Friday, 24 July 2009

How many sponsors does one conference need?

I just came across an interesting list in the great online encyclopedia SourceWatch.

This list counts FORTY TWO co-sponsors of the 2009 climate skeptics' conference in New York, in addition to the title sponsor and organizer, the Heartland Institute.

Some choice samples from the list:

"Americans for Prosperity"
"Asutralian Libertarian Society"
"Ayn Rand Institute"
"Carbon Sense Coalition"
"Center for the Study of Carbon Dioxide and Global Change"
"Climate Skeptics Party"
"Competitive Enterprise Institute"

and so on.

Forty two.

Fans of Douglas Adams will have their own reading of that number, but I digress...

Anyway, (A) why does one conference need that many co-sponsors? Did any real scientific conference ever drum up that many co-sponsors?

(B) Why is a "scientific" conference being co-sponsored by political parties, policy think tanks, libertarian and positivist groups (and no scrientific or academic bodies)?

Those are my questions for today.

Monday, 20 July 2009

The Great Climate "Skeptics" Swindle

In my laboriously gathered list of climate scientists and people making claims about climate science, I've completed several milestones recently. I filled in the number of papers matching the word "climate" for the great majority of the list, including all 619 IPCC AR4 wg1 authors, all signers of the Cato ad, the 3 skeptics letters to Canadian PMs and to UN SG Ban Ki-Moon and all of the "scientist" signers of the Manhattan Declaration - basically nearly every skeptic I've had time to catalogue (though far from every name that Marc Morano has been accumulating - maybe he's just able to type faster than I can - but consider that this is his full-time job, while I've got both a day job and a life outside of work and the web - I spent last weekend adding insulation to my house.)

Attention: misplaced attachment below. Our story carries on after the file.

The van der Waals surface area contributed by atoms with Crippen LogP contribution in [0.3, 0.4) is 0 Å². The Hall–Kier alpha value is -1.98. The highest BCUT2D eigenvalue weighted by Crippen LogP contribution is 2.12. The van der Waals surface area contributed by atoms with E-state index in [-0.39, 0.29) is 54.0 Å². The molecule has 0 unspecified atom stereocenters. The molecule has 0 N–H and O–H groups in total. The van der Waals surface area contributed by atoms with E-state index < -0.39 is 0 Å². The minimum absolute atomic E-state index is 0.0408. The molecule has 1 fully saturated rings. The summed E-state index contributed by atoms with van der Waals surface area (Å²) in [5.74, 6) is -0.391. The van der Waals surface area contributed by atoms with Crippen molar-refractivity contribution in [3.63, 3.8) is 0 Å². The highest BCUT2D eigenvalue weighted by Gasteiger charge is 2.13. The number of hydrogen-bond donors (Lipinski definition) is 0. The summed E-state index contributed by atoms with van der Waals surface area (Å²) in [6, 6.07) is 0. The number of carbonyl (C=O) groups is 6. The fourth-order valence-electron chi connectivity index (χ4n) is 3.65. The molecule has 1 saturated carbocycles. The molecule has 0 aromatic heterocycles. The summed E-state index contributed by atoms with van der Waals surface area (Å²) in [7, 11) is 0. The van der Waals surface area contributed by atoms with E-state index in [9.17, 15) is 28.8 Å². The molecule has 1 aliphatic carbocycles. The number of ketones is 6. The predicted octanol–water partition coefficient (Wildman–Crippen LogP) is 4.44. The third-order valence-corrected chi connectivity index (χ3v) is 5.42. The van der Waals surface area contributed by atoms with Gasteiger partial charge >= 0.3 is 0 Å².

I've also started providing two versions of each listing: one sorted in descending order of number of citations (starting with the fourth-most-cited paper for each author, then sub-sorting on the #3 paper and the #2 paper as needed); the other version, new this month, is sorted on the number of papers mentioning "climate" by that author. I found this addresses the issue of people with long careers in some other field who begin making pronouncements on climatology without ever having published on climate themselves - such as phycists Antonio Zichichi and (particularly) Freeman Dyson. Both ranked in the top 100 when sorting on most citations to their entire published works - but these guys published very little academically actually talking about climate. Freeman Dyson has just 23 hits on "climate" in Google Scholar, versus over 435 in total, and a high-ranking 318 cites to his fourth-most-cited paper (which was nothing to do with the climate.) Zichichi? He's got six.

Sorted on matches for "climate," the list now gives more of an indication of which names are in fact climate scientists themselves. It also highlights just how far down the barrel the skeptic groups are digging to find names to fill out their open letters and political ads.